Redondo Center Works Overtime : Police Reach Out to Deaf

Times Staff Writer

Late one evening, a police officer here spotted a man near Hawthorne Boulevard hiding something--possibly a weapon--under his jacket. When the man ignored repeated orders to halt, the officer drew his revolver.

It turned out that the man was just hiding an open can of beer.

He didn't stop because he never heard the police officer's orders. He is deaf.

On another occasion, Redondo Beach police answered a call about an apparently distraught man. Baffled by his behavior, they decided to take the man to Harbor General Hospital for a psychiatric evaluation.

Again, it was a case of police misunderstanding the behavior of a deaf person.

The two incidents were cited recently by Sgt. Avery Richey of the Redondo Beach Police Department to illustrate the problems of communication between the deaf and the police--problems that the department's Deaf Awareness Center is working to overcome.

Operating on an annual budget of $52,000--80% supplied by a two-year state grant and 20% by the Redondo Beach Police Department--the center provides deaf awareness seminars to police officers and offers crime prevention and safety classes to deaf people.

Although the center operates in Redondo Beach, it serves the entire South Bay and occasionally conducts classes in other areas.

An estimated 8% to 10% of Americans are deaf or hearing-impaired, and many of those people find communication with the police difficult, according to Lori Hillman, the center's coordinator.

Helping deaf people and police communicate with each other is a "unique concept that has been ignored for quite a while," Hillman said, adding that the Redondo program is the only one of its kind in the state.

Capt. Ray Graham said the program was one of several suggested by the state Office of Criminal Justice Planning in a list of grant possibilities.

"We saw an opportunity to expand our crime prevention unit, and we applied for the grant," Graham said. "The center has heightened our awareness of the deaf and reminds us that there are deaf people out there."

Deaf awareness is not part of a police recruit's initial training, Graham said. "The need is there, but it's a matter of priorities. Recruits are so busy learning about the different aspects of law enforcement, there's not enough time to emphasize that."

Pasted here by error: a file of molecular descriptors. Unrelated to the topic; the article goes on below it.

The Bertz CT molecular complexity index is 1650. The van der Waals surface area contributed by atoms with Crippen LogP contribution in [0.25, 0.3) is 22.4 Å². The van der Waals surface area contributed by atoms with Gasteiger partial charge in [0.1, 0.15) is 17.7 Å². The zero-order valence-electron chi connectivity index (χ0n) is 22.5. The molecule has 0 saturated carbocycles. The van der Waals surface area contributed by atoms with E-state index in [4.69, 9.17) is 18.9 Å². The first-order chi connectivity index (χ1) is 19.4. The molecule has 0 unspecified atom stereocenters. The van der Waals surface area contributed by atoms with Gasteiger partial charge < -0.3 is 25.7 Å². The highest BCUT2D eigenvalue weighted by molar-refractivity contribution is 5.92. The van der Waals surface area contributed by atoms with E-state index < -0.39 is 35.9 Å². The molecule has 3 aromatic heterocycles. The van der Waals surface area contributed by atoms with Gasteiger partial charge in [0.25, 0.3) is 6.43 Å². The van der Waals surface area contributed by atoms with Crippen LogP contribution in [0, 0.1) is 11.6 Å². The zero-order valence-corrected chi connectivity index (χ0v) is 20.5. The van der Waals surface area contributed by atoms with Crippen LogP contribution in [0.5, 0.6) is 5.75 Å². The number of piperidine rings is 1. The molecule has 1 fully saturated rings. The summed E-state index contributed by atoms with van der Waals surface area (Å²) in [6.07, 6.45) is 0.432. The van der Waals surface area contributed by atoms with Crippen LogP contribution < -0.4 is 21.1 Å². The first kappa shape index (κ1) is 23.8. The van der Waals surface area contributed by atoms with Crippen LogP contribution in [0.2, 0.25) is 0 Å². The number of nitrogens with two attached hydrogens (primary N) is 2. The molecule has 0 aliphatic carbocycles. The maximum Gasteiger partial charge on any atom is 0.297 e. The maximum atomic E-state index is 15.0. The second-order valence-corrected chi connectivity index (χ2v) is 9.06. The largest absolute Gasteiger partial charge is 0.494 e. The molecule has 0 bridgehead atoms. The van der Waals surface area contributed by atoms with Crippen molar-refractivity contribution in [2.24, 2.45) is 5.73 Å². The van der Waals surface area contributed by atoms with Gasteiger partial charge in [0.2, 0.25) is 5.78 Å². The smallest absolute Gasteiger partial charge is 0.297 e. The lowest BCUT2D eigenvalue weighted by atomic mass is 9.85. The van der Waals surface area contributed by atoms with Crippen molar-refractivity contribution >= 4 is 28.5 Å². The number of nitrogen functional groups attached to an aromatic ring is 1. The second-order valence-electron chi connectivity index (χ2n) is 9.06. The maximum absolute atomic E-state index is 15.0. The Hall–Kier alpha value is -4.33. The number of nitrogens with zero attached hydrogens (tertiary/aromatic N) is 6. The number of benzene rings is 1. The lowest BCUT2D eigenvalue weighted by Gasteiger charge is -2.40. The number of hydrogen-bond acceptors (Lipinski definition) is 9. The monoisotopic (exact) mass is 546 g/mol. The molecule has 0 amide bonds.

To communicate with a deaf person, police officers are advised to get the person's attention with a visual gesture before speaking, to look directly at the person and maintain eye contact while speaking, and to speak slowly and clearly while, at the same time, showing facial and bodily expression.

Officers are also taught the basics of sign language--not enough to carry on a conversation, but enough to ask for identification, car registration and other information.

In its classes for the deaf, the center tells them how to communicate and work with police. They are told that when confronted by an officer, they should use slow, deliberate motions to indicate in sign language that they are deaf. They are also cautioned not to run or to make any aggressive or surprising motions.

The bulk of the center's workload, however, is offering deaf people--through sign language--the same classes in self-defense, child safety, neighborhood watch, personal safety, home security and other aspects of crime prevention that are offered to the hearing public through many local police departments. The center also offers six-week sign-language courses to anyone interested.

Some of the suggestions presented to deaf people differ from those offered in similar courses for the hearing, Hillman said. For example, in an emergency both the hearing and the deaf are urged to call the 911 emergency number, but while the hearing are told to give the operator certain information, the deaf are instructed to scream into the phone--assuming that no telephone device equipped for the deaf is available. The emergency number's tracing capability gives police the caller's location.

Several of the center's participants say they have benefited from the classes.

Kevin O'Banion of Hawthorne, who is deaf and has taken part in nearly all of the center's programs, said he learned how to make his home safer from burglars, and he now watches his neighbors' houses for anyone suspicious or unfamiliar.

Sallie Korach of Redondo Beach said she values the training she received, but hopes she will never need to use it. She attended the center's course on using tear gas spray for self-protection. With a fee of $5, it is the only class offered by the center that is not free.

Hillman said the content of crime-prevention classes varies, depending on what participants want to learn. People from high-crime areas, she said, are often more interested in rape and assault prevention. Those from more affluent cities are concerned about burglary prevention.

Hillman and her assistant coordinator, Linda Cote, teach the classes with the help of volunteers at the center's rented office in the American Legion Building on Camino Real.

The center's state grant expires Sept. 30, and Hillman said she is looking for other sources of funding to continue. She said she would prefer private funding, but if none is available she hopes the city will pick up the entire budget.

Copyright © 2019, Los Angeles Times
EDITION: California | U.S. & World